The safety of Nova Scotians is being put at risk due to the Liberal government's lack of planning for paramedics and ambulance services. Paramedics say they faced workplace challenges prior to the COVID-19 pandemic and there continue to be major hurdles impacting patient care.
“As a former paramedic, I can personally relate to the increasing difficulties paramedics face every shift,” says Colton LeBlanc, Progressive Conservative MLA for Argyle-Barrington, and Prehospital and Preventative Care Critic. “It is not only a workplace issue for paramedics, it is a significant healthcare concern for the public when there are not sufficient ambulances based around the province. Paramedics are being made to work overtime which is leading to burnout.”
Because of the government’s refusal to fix the system, paramedics are having to refuse overtime. Medics can be stuck in hallways with patients on stretchers for entire 12 hour shifts. This contradicts Minister of Health, Randy Delorey, who boasts of a world class paramedic system.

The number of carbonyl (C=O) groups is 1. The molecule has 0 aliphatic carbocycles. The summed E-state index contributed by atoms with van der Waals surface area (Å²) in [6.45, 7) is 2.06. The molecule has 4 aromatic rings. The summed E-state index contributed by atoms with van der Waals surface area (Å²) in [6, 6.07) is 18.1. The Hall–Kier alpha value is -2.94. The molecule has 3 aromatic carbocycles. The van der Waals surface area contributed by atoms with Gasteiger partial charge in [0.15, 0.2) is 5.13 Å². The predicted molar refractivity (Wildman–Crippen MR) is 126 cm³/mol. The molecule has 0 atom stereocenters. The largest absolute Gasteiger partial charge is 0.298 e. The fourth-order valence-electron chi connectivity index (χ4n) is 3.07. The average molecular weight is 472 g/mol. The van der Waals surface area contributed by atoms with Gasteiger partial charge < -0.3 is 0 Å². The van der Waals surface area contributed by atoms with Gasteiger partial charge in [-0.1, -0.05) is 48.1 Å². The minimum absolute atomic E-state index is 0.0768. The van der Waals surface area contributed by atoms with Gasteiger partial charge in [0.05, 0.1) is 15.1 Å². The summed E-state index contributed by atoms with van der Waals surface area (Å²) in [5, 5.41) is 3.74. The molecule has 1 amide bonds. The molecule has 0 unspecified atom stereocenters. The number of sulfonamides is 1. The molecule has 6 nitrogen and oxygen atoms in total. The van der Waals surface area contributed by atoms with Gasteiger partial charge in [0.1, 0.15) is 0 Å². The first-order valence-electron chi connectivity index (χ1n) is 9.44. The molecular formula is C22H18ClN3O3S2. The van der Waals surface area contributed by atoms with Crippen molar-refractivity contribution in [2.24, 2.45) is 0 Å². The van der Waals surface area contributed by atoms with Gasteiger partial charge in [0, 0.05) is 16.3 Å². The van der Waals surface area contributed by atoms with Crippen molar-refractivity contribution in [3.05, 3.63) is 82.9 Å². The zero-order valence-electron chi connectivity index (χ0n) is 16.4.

Rural Nova Scotians are negatively impacted by hospital closures which compounds the broken healthcare system with thousands struggling to access primary health care, mental health and addiction services, and long-term care placements.
“We are far from the standard of care that should be delivered to all Nova Scotians. The Liberal government has turned a blind eye to the crippled system and are failing both paramedics and citizens,” says LeBlanc. “The frightening condition of the broken system and working conditions are weighing heavy on the minds of paramedics. If action is not taken to immediately address the issues of the ambulance system, there will be an increase of deteriorating injury and worse, loss of life for Nova Scotians.”
Taxpayers have been on the receiving end of a broken system for far too long and answers are needed. The $145,000 taxpayer funded Fitch & Associates report completed in 2018 has not been made public. This type of secrecy within the McNeil government has become standard. LeBlanc says that the lack of transparency in the health sector will harm Nova Scotians.
“Minister Delorey and Premier McNeil must act to fix the broken ambulance system,” said LeBlanc. “It’s in their hands to prevent further catastrophic consequences.”